A formal evaluation of the fair market and/or insurance value of a given property. Fair market value represents an item would bring at auction. Insurance value reflects what we believe it would cost to replace an item.
A trained professional who presides over the auction, initiating the sale of a lot by describing the item and starting the bidding. Once the first bid is made, others may offer higher bids. Bidders may be present in the saleroom, on the phone, or online. Auctioneers also place bids on behalf of absentee bidders and finally determine when the highest bid has been made. If a work sells, the auctioneer announces, “sold.” If the item does not meet its reserve or there are no bidders, the auctioneer signifies this with a “pass.”
The amount by which the auctioneer increases the bidding. In general, the auctioneer will request bids of about 10% higher than the previous bid. For instance, if the bidding opens at $5000, subsequent bids of $5500, $6000, $6500, etc. would follow. The figure is generally rounded up or down at the auctioneer's discretion.
An option that sellers can include on their Auction listings. This feature enables buyers to purchase the item immediately at a fixed price, as opposed to using the live auction bidding process.
- bids from an in-house audience
- telephone bids
- book bids
- absentee bids
- other bidding platforms
Each lot is given a low and high estimate, representing the opinion of the auctioneer's experts about the range in which the lot might sell at auction. Estimates are based on the examination of an item and recent auction records of comparable pieces. An estimate provides prospective buyers with an important preliminary guide to value and is generally the basis for establishing the reserve price.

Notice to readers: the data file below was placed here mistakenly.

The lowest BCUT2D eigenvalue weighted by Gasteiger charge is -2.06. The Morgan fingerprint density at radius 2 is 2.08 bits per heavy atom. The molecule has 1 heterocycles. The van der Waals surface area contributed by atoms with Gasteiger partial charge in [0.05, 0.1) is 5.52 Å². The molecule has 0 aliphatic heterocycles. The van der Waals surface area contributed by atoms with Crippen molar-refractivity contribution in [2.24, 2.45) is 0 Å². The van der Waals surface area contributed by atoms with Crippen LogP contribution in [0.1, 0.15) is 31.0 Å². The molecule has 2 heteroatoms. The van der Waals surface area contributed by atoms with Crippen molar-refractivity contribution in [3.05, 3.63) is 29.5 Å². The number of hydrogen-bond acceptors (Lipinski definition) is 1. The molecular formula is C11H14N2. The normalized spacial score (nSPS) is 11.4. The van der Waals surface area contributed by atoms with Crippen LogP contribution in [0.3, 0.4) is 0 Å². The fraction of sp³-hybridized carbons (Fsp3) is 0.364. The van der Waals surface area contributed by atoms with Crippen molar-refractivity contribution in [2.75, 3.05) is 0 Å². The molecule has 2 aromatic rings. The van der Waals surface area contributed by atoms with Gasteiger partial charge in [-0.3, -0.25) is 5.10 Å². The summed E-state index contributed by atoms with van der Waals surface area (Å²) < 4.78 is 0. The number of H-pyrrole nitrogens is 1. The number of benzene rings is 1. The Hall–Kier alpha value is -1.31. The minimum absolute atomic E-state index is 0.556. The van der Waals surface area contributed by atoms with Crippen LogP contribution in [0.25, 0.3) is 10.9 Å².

Fair Market Value:
A term frequently used by appraisers referring to their judgment and opinion about an object’s likely sale price if offered by a willing seller to a willing buyer. Since the auction process is open to all bidders, a sale at auction is considered to be a measure of Fair Market Value.
A warning that's sometimes given by the auctioneer that the hammer is about to come down on a lot. The fair warning offers one last chance to increase the bidding. If there are no subsequent bids, the auctioneer’s hammer falls and the sale is completed.
The winning bid for a lot at auction. It is the price upon which the auctioneer’s hammer falls, determining the sale price, but does not include the buyer's premium.
Make An Offer(MAO) lets you offer the seller a price you're willing to pay on Buy It Now items. The seller decides whether to accept, reject, or counter your offer.
Terms used by the auctioneer when an item fails to reach its reserve at auction.
An important part of the authentication process, provenance establishes the chain of ownership back (if possible) to the date an item was created. Provenance can significantly impact the value of an object.
A detailed description and the current value of the property are prepared by the auctioneer's staff. Valuations, which differ from auction estimates, are used for a variety of needs, including charitable contributions, collateral loans, estate taxes, estate planning, and insurance.